Six for Sunday: 2018 Books I Need to Reread
The Boneless Mercies by Genevieve Tucholke
They called us the Mercies, or sometimes the Boneless Mercies. They said we were shadows, ghosts, and if you touched our skin we dissolved into smoke …
Frey, Ovie, Juniper, and Runa are Boneless Mercies – death-traders, hired to kill quickly, quietly and mercifully. It is a job for women, and women only. Men will not do this sad, dark work.
Frey has no family, no home, no fortune, and yet her blood sings a song of glory. So when she hears of a monster slaughtering men, women, and children in a northern jarldom, she decides this the Mercies’ one chance to change their fate.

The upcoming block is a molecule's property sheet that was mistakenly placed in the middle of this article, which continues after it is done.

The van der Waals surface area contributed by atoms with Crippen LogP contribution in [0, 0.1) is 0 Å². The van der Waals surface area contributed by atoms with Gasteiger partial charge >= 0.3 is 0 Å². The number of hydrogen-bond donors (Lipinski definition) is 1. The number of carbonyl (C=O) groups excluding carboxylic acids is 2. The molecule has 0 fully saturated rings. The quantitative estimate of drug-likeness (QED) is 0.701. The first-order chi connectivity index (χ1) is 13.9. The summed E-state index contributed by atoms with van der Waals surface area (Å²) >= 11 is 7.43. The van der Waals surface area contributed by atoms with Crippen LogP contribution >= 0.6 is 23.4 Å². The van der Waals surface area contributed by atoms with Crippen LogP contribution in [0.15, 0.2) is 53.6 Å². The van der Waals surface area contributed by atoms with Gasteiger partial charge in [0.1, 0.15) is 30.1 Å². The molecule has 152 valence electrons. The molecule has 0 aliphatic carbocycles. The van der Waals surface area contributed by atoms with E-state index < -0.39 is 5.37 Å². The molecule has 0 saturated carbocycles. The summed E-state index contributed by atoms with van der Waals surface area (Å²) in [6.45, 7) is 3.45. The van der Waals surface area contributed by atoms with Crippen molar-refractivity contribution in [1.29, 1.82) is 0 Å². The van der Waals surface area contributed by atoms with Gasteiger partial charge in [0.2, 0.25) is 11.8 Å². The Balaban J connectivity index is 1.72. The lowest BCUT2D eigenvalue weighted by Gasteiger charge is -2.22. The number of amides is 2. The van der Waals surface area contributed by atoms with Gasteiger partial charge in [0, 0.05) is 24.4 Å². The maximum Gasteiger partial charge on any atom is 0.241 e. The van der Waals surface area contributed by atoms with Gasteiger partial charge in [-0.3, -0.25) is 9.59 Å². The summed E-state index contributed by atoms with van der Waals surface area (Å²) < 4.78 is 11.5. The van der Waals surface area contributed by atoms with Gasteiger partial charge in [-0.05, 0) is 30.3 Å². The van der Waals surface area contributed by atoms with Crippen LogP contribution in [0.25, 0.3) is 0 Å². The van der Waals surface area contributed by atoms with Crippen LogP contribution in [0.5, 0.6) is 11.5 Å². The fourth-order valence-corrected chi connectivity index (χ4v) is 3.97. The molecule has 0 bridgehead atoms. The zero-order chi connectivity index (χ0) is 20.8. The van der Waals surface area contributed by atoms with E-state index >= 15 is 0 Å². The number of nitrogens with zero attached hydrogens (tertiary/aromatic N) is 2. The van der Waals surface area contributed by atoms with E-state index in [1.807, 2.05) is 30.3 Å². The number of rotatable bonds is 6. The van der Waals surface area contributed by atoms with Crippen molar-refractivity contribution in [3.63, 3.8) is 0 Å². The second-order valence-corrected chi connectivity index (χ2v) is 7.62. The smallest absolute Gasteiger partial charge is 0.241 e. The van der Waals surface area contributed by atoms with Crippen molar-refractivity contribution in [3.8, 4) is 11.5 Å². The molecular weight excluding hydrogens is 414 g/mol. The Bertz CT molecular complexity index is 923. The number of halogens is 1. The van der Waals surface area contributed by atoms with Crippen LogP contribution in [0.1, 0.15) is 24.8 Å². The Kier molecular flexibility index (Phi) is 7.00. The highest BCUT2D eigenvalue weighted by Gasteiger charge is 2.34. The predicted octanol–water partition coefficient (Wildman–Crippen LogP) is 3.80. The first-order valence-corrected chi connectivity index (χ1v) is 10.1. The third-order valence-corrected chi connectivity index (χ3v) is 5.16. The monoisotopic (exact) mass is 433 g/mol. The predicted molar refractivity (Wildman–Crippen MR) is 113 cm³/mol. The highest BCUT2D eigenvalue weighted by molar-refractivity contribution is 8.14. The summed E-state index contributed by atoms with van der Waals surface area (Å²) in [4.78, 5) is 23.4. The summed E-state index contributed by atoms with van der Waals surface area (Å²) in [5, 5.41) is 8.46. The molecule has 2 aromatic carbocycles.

But glory comes at a price …
I read this fairly recently and, despite initially finding it a bit hard to get into, grew to really love it. This is a book that I could see myself loving even more after reading it again because there is so much going on, so much careful world-building and many nods to folklore and tradition.
The Astonishing Colour of After by Emily X. R. Pan
When Leigh’s mother dies by suicide she leaves only a scribbled note – I want you to remember.
Leigh doesn’t understand its meaning and wishes she could turn to her best friend, Axel – if only she hadn’t kissed him and changed everything between them.
Guided by a mysterious red bird, Leigh travels to Taiwan to meet her grandparents for the first time. There, Leigh retreats into art and memories, where colours collide, the rules of reality are broken and the ghosts of the past refuse to rest …
But Leigh is determined to unlock her family’s secrets.